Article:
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BGU’s Dr. Tomer Bakalash: COVID and Uncertainty

BGU’s Dr. Tomer Bakalash: COVID and Uncertainty

September 10, 2021

Social Sciences & Humanities

Haaretz — In an interview with Haaretz, social psychologist, neuroscientist, and BGU lecturer, Dr. Tomer Bakalash, explains what happens to our brain in situations of uncertainty – and how we can exploit it to our advantage.

“The COVID-19 pandemic is the most uncertain time since World War II,” says Bakalash.

“My doctoral degree involved brain research. I am engaged in a relatively new field, called neuromarketing: the influence of the media, and in particular the marketing media, on the brain.”

When and how did you become interested in uncertainty?
“Within the framework of my occupation with consumer behavior, I sometimes act as a consultant to companies and organizations. A few months before the outbreak of the coronavirus pandemic, an international fashion firm asked me to sum up for it the body of knowledge about the psychology of uncertainty.

Effectively, they commissioned me to perform a meta-analysis [a systematic assessment of the results of previous research], because they wanted to understand what psychology and brain research could tell them about decision-making in an environment of uncertainty.

The explained to me that the world of fashion had been operating in an uncertain environment for some years, because of frequent changes in patterns of preference and buying by consumers.”

And this, you say, was before the pandemic?
“As fate would have it, on the day I was supposed to present the body of knowledge to them, Ben-Gurion airport was shut down because of the coronavirus. But I was already equipped with a theoretical body of knowledge about decision-making in conditions of uncertainty, and it became a tool of applied research for me.”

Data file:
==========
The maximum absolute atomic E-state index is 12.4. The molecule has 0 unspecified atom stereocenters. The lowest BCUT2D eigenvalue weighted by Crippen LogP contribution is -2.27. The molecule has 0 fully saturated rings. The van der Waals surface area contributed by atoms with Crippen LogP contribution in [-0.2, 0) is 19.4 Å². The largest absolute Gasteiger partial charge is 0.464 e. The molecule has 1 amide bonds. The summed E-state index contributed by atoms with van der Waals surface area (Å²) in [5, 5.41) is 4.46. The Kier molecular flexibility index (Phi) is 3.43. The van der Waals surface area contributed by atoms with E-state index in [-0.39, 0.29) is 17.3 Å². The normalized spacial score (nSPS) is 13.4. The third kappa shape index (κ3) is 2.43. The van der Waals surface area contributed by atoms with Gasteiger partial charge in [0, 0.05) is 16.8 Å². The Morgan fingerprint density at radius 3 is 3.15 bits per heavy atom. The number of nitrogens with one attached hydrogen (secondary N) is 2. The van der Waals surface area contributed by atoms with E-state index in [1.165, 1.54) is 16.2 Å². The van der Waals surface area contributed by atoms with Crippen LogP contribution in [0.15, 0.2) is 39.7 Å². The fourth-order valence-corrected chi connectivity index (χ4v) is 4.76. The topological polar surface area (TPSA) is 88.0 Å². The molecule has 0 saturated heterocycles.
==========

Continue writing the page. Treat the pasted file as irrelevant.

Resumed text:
Perhaps you can define uncertainty.
“Uncertainty is the unraveling of the connection between cause and effect. We perceive the world as being composed of long chains of causes or actions, and their results. This is not controlled, conscious or volitional. It’s the way our brain works, the underlying principle of our operating system.”

Everything is fluid. Even this conversation: We arranged a day and a time, then came the WhatsApp from the day camp, and I canceled our meeting and hurried to find the nearest swab. So here we are, speaking a day later, with me cloistered with a 6-year-old boy, waiting to find out what our fate will be.
“That’s exactly the thing. That uncertainty event is not private. It’s collective. We are all sharing the experience.

You know, we all live with the knowledge that tomorrow a grand piano might fall on us as we walk down the street. But the uncertainty of the pandemic is of a sort that compels us to come into contact with it and cope with its consequences all the time. We know that the idea of control is an illusion – but even that illusion has been taken from us.

In general, we confuse certainty and control. Certainty is a fiction. That we understand well, at least cognitively. But as [the American social psychologist] Leon Festinger taught us, the human experience is also composed of the emotional and behavioral level. We actually know very well that certainty is a fiction, but we want to feel that there is such a thing, because that gives us a feeling of control. The coronavirus crisis has deprived us of that feeling. I just heard [infectious diseases expert] Prof. Galia Rahav say to [TV journalist] Ilana Dayan that the pandemic has taught physicians to be humble – it has brought humility into our lives.”

Humility or thralldom?
“Maybe both? We live in an era in which we are used to feeling in control. There aren’t many gray areas. There is no not-knowing. If my child asks me a question and I don’t know the answer, I spend a second looking in Google. I won’t tell him, ‘I don’t have a clue.’ But now we simply don’t have a clue. The last time uncertainty like this prevailed, at a world level, was in World War II. It’s an overwhelming, jolting experience for the modern individual. Today it’s clearer than ever to us that the living environment we have engineered for ourselves is not serving us properly and is not adaptive to the challenges that still await us.”

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